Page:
(You could even convert old characters into expansion characters, but this was a one-way process. And at the time, there was no means to respec a character, so it was considered a bad idea due to massive mechanics changes in LoD requiring a different stats/skills build.)

Building off of this, a LOT of PvP players at the time (and that’s what I generally diddled around with when I had finished the game, making PvP builds) actually preferred to stay in the base game (at the time, we just called it “nox” for “no expansion”) because when you start incorporating runewords and some of the more crazy character-specific items into builds, things get very complicated, very quick, and a lot of the sentiment at the time is that one can just make a complete and total bullshit build with no skill whatsoever. The base game’s PvP required a greater level of skill.

Past that, even if you played the base game with LoD installed, you still reaped some of the benefits of LoD, specifically a higher resolution option in the video settings (800×600 rather than 640×480) that came paired with a more space-efficient interface. Kind of.

Where the lines blurred

The way the two parts of the game were designed, a base game character was only supposed to have access to base game mechanics and items, whereas expansion characters would get access to both.

However…someone found a way to make it so someone in a base game character could actually travel to Act 5, provided that person was playing on a copy of Diablo II that had the expansion installed. How’d they do this? If I recall correctly, some form of DLL injection. It would trick the game into thinking that your character was allowed to go to Act 5, and it’d load Act 5 as normal with everything there. The only thing is that this did not suddenly allow base game characters to use expansion items and mechanics (with few exceptions). It just opened up Act 5. It also–surprisingly–worked on closed

You may ask: why is this important? Two reasons: 

1. The socketing quest. There’s a quest in Act 5 that–once completed–lets you socket any of your items. This can only be done once per difficulty, however. This was mostly used to put sockets in armor, which only could be done normally in the expansion. This carried back to the base game, so it wasn’t uncommon at the time to see people with socketed armor even in the base game on closed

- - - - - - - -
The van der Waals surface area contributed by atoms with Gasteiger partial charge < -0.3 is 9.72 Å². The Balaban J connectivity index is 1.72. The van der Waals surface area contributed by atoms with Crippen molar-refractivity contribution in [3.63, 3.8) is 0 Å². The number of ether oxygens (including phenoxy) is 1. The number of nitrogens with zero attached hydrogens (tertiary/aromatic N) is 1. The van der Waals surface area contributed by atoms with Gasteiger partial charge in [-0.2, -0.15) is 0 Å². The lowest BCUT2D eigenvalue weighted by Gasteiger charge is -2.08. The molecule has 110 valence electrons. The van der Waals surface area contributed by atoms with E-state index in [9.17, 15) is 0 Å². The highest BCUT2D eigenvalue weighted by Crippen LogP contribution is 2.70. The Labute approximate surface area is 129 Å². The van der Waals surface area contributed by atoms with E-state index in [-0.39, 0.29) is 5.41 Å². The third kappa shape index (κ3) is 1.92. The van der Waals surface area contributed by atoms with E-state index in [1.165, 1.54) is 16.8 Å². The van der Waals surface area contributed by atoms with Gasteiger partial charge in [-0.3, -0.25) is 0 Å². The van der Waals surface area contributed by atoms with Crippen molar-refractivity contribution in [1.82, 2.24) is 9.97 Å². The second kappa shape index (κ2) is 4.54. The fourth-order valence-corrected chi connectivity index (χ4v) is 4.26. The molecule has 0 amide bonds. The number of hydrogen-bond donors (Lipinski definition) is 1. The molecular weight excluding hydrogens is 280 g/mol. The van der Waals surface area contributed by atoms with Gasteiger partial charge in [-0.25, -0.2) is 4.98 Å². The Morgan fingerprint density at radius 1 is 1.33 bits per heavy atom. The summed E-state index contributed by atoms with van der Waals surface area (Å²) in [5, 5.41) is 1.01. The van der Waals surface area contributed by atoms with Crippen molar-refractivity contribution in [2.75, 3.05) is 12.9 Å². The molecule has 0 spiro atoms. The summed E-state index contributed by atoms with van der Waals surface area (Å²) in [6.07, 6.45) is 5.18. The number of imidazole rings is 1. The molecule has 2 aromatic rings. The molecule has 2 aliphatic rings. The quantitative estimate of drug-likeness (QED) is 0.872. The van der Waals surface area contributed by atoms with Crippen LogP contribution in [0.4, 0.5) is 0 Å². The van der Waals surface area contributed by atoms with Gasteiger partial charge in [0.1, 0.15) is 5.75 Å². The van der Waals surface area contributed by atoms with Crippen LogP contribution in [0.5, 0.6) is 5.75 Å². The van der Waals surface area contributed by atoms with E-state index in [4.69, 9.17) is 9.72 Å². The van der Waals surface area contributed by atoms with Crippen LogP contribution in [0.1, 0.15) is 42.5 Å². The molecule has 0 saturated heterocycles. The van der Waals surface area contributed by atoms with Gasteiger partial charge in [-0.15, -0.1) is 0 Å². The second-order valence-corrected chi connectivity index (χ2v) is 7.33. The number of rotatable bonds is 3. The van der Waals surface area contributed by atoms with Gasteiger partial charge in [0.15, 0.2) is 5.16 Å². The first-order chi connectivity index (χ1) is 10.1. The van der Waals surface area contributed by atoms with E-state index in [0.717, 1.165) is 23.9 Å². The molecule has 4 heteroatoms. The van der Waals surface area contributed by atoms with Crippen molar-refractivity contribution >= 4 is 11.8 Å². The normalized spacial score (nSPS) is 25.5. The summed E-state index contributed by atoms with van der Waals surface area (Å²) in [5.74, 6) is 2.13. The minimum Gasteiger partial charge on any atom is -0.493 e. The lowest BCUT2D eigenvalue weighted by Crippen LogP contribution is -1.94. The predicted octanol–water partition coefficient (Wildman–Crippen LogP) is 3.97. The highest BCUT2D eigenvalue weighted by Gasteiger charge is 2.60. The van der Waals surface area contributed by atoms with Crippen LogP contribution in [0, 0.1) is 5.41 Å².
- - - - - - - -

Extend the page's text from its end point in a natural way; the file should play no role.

2. Leveling. In the base game, the best way to level is Chaos Sanctuary (which is the final area) runs. This is usually done by way of having a Sorceress jump down to the River of Fire and teleport spamming to reach the entrance to the Chaos Sanctuary, throwing open a Town Portal and having everyone pile through. There was also river walks, which is exactly as it sounds: Everyone just goes down to the River of Fire and does the whole thing including the Sanctuary.

In the expansion…there’s the final boss (Baal) and the way the first stage of the fight goes is that it’s just a kind of boss rush with high-level monsters. This was shown to give out way, WAY more experience than the Sanctuary, so people would jump into Act 5 and run Baal for XP rather than running Sancurary and Diablo. 

At the time, too, the ladder generally topped out around Lv. 91-92, but after this, it started getting up to the level cap.

To this day, I’m not sure if anyone actually got banned for this, or how long the practice went on because life got in the way and I quit playing around the time people really, REALLY started doing this. But it was a fun little thing that happened, and it was really unusual (and still is, thinking about it), and hopefully you find it just as entertaining and fascinating as I did.